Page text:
Friday, December 9, 2011

Fighting Enemies of Economic and Political Democracy

“Justice delayed, justice denied.”

The Supreme Court issued a TRO (Temporary Restraining Order) on the travel ban on former President Gloria Macapagal Arroyo (PGMA) and husband WITHOUT DELAY.

The COMELEC filed electoral sabotage charges against the former President WITHOUT DELAY.

The RTC Judge issued a warrant to arrest PGMA (the accused) WITHOUT DELAY.

My barber asks, “Is justice served?”

PGMA’s spokeswoman who has a name with a HORN attached does not think justice was served. In fact, she went as far as criticizing the school that produced Justice Secretary Leila De Lima, COMELEC Chairman Sixto Brilliantes and the immigration lawyer who stopped the PGMA entourage at the airport. The school referred to is SAN BEDA COLLEGE, my Alma Mater, which was described by the U.S. Embassy in Manila during our time as the Harvard of the Philippines.

“Justice for Aquino, Justice for All” (JAJA) was the cry of the people and gathered en masse to demand it when Ninoy Aquino (father of PNoy) was assassinated. When Marcos cheated Cory in the Presidential elections, it generated the People Power Revolution.

“Justice for Arroyo, Justice for All” is also the cry of HORN and other PGMA drumbeaters. But I do not see people marching to the beat of HORN’s drums.

On the contrary I see Blue Legal Eagles flying high clearing the clouds for economic and political democracy supported on the ground by Green Archers and legal tigers as brave as, and with the heart of, Red Lions.

Electoral sabotage or fraud is “corruption of democracy”. It consists of stealing the people’s dignity and their inherent right to choose their agents/representatives as principals of the government. It is using the resources of the government to grab power.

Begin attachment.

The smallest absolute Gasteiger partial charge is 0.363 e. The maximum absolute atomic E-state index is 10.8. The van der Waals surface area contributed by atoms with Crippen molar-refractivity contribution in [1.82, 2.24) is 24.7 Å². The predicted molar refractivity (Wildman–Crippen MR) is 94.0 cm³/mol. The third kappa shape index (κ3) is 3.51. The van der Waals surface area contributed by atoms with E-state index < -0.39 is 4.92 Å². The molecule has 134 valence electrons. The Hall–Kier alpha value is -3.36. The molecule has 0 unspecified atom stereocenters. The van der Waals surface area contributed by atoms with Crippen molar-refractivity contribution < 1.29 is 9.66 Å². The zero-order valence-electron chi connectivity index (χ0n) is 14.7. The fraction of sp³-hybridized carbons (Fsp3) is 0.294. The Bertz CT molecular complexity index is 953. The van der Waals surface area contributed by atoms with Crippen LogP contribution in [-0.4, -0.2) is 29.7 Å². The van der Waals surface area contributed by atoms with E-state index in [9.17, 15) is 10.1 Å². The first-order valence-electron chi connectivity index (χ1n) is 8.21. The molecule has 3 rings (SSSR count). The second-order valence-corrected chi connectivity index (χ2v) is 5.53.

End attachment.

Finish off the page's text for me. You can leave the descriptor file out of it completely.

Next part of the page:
In Presidential and national elections, it has the effect of “coup d’état”.  It would be a betrayal of public trust. It substantially reduces the people’s confidence in democracy and, hence, less inclined to accept election results.

I understand that while the current charges refer to electoral sabotage in the 2007 elections, there will be more cases filed based on the 2004 elections, which cheated Fernando Poe, Jr. out of the Presidency and illegally seated PGMA as President for another six years. The “Hello Garci” tapes which prompted the majority of PGMA’s Cabinet to resign, and Cory to join the demand for PGMA’s resignation will be revisited.

This is one battle that PNoy and his administration have to win if the Philippines were to prosper as a democratic nation. PNoy’s father Ninoy died for it. His mother, Cory and People Power won it back for the future generation. Now PNoy has to preserve it, protect it, and go after those who tried to destroy it. He must prevent new enemies from killing it.

A few days ago I attended a World Bank forum on “Ill-Gotten Money and the Economy”.  The panel discussed the effects of corruption activities on the economy of certain countries.

I got interested when I received the email invitation because of its relevance to PNoy’s “kung walang corrupt, walang mahirap” slogan.